How Blood Flow Restriction (BFR) Training Works

Jan 25, 2024

By: Isaac Landrith, CSCS, SDPT1-OUHSC


BFR stands for blood flow restriction. This is a method of training used to illicit metabolic stress and attain hypertrophic effects, strength gains, and improvements to aerobic capacity at a lower intensity compared to traditional high-intensity training.

After reading this, you will know what BFR training is, the benefits of BFR training, and the proper implications for BFR training.  

How does BFR work?

BFR training involves a pressurized or elastic cuff around the arms or legs that reduces the amount of arterial inflow to the muscle while also occluding venous blood return. This creates a hypoxic environment in the muscle, forcing it to work with low oxygen availability.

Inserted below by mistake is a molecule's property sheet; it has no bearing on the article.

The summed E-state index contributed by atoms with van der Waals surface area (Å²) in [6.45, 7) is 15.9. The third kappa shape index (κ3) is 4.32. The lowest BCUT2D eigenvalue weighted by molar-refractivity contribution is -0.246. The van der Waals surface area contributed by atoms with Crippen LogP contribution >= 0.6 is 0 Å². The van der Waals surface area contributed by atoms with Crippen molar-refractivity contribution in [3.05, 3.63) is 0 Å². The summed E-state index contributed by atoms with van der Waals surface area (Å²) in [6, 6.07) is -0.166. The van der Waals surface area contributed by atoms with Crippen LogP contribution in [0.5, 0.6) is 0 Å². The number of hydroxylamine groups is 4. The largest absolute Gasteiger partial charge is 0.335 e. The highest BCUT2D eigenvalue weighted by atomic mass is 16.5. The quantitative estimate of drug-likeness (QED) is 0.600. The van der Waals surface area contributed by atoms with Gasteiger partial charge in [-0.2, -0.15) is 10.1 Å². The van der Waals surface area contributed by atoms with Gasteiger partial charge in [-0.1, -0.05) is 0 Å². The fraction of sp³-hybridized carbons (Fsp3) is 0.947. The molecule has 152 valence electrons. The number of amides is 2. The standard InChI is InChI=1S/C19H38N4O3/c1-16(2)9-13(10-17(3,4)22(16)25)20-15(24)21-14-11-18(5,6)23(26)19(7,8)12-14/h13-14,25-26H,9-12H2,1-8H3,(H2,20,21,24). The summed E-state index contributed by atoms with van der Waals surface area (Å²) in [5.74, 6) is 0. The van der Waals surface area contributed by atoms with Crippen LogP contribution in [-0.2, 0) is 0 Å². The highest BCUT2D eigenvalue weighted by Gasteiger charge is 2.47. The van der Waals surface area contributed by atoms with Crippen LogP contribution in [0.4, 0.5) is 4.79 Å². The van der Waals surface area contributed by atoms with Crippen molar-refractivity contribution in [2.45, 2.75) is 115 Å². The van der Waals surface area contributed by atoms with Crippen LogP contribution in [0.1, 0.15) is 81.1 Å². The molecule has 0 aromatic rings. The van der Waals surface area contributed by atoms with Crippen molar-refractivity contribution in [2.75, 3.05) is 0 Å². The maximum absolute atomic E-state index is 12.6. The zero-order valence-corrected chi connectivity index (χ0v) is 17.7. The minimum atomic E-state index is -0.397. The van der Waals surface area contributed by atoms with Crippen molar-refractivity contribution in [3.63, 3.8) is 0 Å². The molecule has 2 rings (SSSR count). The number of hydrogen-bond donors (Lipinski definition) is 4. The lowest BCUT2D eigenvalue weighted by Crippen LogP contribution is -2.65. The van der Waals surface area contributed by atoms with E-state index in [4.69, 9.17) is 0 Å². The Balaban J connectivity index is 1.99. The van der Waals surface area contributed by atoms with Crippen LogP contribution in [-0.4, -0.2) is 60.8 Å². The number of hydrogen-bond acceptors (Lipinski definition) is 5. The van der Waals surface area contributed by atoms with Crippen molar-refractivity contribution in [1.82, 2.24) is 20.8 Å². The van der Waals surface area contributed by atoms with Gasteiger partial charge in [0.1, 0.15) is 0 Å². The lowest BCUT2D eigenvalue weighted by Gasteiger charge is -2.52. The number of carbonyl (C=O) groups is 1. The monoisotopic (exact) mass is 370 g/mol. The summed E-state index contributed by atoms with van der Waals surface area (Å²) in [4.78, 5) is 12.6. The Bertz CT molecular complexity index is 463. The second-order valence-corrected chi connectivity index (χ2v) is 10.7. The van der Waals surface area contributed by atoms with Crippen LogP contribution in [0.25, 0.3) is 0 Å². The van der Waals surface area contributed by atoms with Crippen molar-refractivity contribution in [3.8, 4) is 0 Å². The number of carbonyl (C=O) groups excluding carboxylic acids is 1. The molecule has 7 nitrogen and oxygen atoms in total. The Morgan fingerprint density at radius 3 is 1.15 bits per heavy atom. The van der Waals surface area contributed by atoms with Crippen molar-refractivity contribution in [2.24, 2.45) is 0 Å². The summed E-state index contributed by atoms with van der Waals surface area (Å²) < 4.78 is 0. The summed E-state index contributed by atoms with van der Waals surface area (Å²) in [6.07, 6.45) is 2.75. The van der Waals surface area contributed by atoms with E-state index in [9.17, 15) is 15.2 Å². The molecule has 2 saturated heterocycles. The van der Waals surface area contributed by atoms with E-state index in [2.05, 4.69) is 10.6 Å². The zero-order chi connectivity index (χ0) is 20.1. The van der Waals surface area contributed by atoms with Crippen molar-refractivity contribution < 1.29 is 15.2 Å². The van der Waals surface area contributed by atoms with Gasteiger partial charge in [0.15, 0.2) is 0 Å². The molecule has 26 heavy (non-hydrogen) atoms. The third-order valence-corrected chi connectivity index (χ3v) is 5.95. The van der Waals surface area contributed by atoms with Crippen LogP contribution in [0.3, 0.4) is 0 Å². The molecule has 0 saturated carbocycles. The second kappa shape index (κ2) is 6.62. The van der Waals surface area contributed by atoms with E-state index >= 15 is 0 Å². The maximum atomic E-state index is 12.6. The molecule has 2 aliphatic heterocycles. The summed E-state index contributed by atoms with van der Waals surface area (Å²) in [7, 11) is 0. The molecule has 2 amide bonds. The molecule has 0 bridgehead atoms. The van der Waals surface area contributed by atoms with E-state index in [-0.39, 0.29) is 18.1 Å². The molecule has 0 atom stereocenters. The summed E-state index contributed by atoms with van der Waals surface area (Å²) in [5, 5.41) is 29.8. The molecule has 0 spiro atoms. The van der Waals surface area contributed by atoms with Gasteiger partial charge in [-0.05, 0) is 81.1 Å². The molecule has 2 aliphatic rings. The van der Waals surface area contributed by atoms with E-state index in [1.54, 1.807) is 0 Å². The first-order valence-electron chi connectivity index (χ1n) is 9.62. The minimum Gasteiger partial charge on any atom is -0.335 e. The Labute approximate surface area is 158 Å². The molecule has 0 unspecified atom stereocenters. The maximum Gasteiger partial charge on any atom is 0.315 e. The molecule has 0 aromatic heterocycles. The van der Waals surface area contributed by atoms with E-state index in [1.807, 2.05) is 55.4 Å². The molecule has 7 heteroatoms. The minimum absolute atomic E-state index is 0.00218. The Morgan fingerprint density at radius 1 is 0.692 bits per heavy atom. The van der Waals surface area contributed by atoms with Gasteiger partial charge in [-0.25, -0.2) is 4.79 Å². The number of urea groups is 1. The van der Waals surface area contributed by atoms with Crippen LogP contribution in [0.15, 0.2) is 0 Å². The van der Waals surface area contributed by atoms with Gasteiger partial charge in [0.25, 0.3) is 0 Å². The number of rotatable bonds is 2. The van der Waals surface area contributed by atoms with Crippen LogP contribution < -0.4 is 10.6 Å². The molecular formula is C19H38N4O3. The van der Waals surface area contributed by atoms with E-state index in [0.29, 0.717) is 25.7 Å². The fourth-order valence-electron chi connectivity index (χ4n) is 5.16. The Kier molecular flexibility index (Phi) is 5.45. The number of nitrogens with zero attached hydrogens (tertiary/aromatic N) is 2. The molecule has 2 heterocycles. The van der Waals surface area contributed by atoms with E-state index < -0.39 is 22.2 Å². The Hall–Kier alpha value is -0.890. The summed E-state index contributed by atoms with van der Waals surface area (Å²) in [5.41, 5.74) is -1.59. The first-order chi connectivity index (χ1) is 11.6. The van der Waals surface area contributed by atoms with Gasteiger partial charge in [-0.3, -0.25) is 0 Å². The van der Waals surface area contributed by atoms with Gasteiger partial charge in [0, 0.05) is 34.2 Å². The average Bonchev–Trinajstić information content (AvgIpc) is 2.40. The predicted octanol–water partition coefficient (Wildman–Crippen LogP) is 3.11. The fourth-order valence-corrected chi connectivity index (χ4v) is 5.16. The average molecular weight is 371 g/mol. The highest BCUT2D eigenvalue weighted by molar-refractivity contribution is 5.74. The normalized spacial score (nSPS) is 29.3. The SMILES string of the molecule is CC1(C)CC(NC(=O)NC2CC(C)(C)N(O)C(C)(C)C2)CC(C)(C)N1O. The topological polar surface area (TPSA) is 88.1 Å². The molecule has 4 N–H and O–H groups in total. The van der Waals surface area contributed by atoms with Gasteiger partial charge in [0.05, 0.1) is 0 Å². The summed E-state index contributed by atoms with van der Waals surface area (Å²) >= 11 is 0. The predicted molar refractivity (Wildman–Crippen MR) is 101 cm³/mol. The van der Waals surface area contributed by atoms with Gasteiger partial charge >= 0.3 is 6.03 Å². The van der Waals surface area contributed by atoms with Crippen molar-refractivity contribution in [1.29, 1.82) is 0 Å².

This accelerates metabolic buildup and the accumulation of metabolites such as lactate and inorganic phosphate. Due to the hypoxic environment, the aerobic type I muscle fibers fatigue quicker, causing the recruitment of anaerobic type II muscle fibers.  

There are a few important distinctions between BFR training, BFR, and practical blood flow restriction (pBFR):

  • BRF uses an electric pressured cuff, and pBFR is used with elastic cuffs that are manually tightened:
    • BFR cuffs are more reliable and accurate but have a much greater financial cost
    • On the other hand, pBFR cuffs are much cheaper and easier to use with large groups of individuals. Still, they are not as accurate and may become unreliable due to the elastic material wearing down over time

What are the benefits of BFR/pBFR?

There are many benefits, with the largest being the ability to illicit benefits such as muscle hypertrophy and strength gains similar to that of traditional high-intensity training (HIT) while providing less mechanical stress and less muscle damage.